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What do we know about brief interventions for physical activity that could be delivered in primary care consultations? A systematic review of reviews

Overview of attention for article published in Preventive Medicine, June 2017
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About this Attention Score

  • In the top 5% of all research outputs scored by Altmetric
  • High Attention Score compared to outputs of the same age (92nd percentile)
  • High Attention Score compared to outputs of the same age and source (89th percentile)

Mentioned by

news
1 news outlet
twitter
35 tweeters
facebook
2 Facebook pages

Citations

dimensions_citation
12 Dimensions

Readers on

mendeley
79 Mendeley
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Title
What do we know about brief interventions for physical activity that could be delivered in primary care consultations? A systematic review of reviews
Published in
Preventive Medicine, June 2017
DOI 10.1016/j.ypmed.2017.02.017
Pubmed ID
Authors

Laura Lamming, Sally Pears, Dan Mason, Katie Morton, Maaike Bijker, Stephen Sutton, Wendy Hardeman

Abstract

This systematic review of reviews aims to investigate how brief interventions (BIs) are defined, whether they increase physical activity, which factors influence their effectiveness, who they are effective for, and whether they are feasible and acceptable. We searched CINAHL, Cochrane database of systematic reviews, DARE, HTA database, EMBASE, MEDLINE, PsycINFO, Science Citation Index-Expanded and Social Sciences Citation Index, and Scottish Intercollegiate Guidelines Network from their inception until May 2015 to identify systematic reviews of the effectiveness of BIs aimed at promoting physical activity in adults, reporting a physical activity outcome and at least one BI that could be delivered in a primary care setting. A narrative synthesis was conducted. We identified three specific BI reviews and thirteen general reviews of physical activity interventions that met the inclusion criteria. The BI reviews reported varying definitions of BIs, only one of which specified a maximum duration of 30min. BIs can increase self-reported physical activity in the short term, but there is insufficient evidence about their long-term impact, their impact on objectively measured physical activity, and about the factors that influence their effectiveness, feasibility and acceptability. Current definitions include BIs that are too long for primary care consultations. Practitioners, commissioners and policy makers should be aware of this when interpreting evidence about BIs, and future research should develop and evaluate very brief interventions (of 5min or less) that could be delivered in a primary care consultation.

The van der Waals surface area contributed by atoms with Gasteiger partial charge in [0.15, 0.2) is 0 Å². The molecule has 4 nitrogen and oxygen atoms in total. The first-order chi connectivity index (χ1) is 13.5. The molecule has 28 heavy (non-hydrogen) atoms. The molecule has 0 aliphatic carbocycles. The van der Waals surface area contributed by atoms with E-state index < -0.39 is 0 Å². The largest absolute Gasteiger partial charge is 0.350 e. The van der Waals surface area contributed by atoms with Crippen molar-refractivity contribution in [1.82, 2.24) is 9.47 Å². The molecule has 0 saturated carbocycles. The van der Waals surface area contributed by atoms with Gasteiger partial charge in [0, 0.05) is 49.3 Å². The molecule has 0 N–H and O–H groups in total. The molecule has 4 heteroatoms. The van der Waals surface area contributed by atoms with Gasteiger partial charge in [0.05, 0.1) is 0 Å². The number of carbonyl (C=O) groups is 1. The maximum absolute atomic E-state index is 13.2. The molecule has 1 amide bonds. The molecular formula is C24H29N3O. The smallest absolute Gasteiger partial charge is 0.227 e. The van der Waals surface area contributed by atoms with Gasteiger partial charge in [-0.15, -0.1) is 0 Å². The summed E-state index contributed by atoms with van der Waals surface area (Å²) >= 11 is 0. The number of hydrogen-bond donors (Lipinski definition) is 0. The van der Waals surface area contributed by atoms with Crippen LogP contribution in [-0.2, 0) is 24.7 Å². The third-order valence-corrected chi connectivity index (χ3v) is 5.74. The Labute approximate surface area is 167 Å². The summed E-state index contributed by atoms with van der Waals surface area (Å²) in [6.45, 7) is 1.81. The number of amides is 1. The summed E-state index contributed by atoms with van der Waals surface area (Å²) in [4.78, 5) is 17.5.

Twitter Demographics

The data shown below were collected from the profiles of 35 tweeters who shared this research output. Click here to find out more about how the information was compiled.

Mendeley readers

The data shown below were compiled from readership statistics for 79 Mendeley readers of this research output. Click here to see the associated Mendeley record.

Geographical breakdown

Country Count As %
Unknown 79 100%

Demographic breakdown

Readers by professional status Count As %
Unspecified 20 25%
Student > Master 14 18%
Researcher 11 14%
Student > Bachelor 7 9%
Student > Ph. D. Student 6 8%
Other 21 27%
Readers by discipline Count As %
Unspecified 19 24%
Medicine and Dentistry 15 19%
Nursing and Health Professions 14 18%
Sports and Recreations 11 14%
Psychology 8 10%
Other 12 15%

Attention Score in Context

This research output has an Altmetric Attention Score of 33. This is our high-level measure of the quality and quantity of online attention that it has received. This Attention Score, as well as the ranking and number of research outputs shown below, was calculated when the research output was last mentioned on 29 August 2018.
All research outputs
#507,084
of 13,441,462 outputs
Outputs from Preventive Medicine
#257
of 3,359 outputs
Outputs of similar age
#18,866
of 258,605 outputs
Outputs of similar age from Preventive Medicine
#7
of 64 outputs
Altmetric has tracked 13,441,462 research outputs across all sources so far. Compared to these this one has done particularly well and is in the 96th percentile: it's in the top 5% of all research outputs ever tracked by Altmetric.
So far Altmetric has tracked 3,359 research outputs from this source. They typically receive a lot more attention than average, with a mean Attention Score of 15.2. This one has done particularly well, scoring higher than 92% of its peers.
Older research outputs will score higher simply because they've had more time to accumulate mentions. To account for age we can compare this Altmetric Attention Score to the 258,605 tracked outputs that were published within six weeks on either side of this one in any source. This one has done particularly well, scoring higher than 92% of its contemporaries.
We're also able to compare this research output to 64 others from the same source and published within six weeks on either side of this one. This one has done well, scoring higher than 89% of its contemporaries.